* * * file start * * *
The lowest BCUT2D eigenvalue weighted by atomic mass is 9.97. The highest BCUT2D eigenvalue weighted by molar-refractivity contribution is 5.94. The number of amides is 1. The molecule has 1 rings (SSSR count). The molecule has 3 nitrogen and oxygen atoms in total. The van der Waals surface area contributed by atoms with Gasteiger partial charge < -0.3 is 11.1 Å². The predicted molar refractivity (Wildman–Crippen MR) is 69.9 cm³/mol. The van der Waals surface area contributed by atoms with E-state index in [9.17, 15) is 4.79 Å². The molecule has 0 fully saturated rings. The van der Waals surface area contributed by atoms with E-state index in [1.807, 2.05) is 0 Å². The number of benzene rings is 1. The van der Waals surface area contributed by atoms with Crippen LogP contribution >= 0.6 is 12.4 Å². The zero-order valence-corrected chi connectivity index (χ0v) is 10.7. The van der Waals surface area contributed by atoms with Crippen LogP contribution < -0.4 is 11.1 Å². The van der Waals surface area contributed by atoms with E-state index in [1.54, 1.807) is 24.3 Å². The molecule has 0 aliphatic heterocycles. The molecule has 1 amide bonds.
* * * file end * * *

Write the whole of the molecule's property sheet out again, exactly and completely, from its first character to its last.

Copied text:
The lowest BCUT2D eigenvalue weighted by atomic mass is 9.97. The highest BCUT2D eigenvalue weighted by molar-refractivity contribution is 5.94. The number of amides is 1. The molecule has 1 rings (SSSR count). The molecule has 3 nitrogen and oxygen atoms in total. The van der Waals surface area contributed by atoms with Gasteiger partial charge < -0.3 is 11.1 Å². The predicted molar refractivity (Wildman–Crippen MR) is 69.9 cm³/mol. The van der Waals surface area contributed by atoms with E-state index in [9.17, 15) is 4.79 Å². The molecule has 0 fully saturated rings. The van der Waals surface area contributed by atoms with E-state index in [1.807, 2.05) is 0 Å². The number of benzene rings is 1. The van der Waals surface area contributed by atoms with Crippen LogP contribution >= 0.6 is 12.4 Å². The zero-order valence-corrected chi connectivity index (χ0v) is 10.7. The van der Waals surface area contributed by atoms with Crippen LogP contribution < -0.4 is 11.1 Å². The van der Waals surface area contributed by atoms with E-state index in [1.54, 1.807) is 24.3 Å². The molecule has 0 aliphatic heterocycles. The molecule has 1 amide bonds.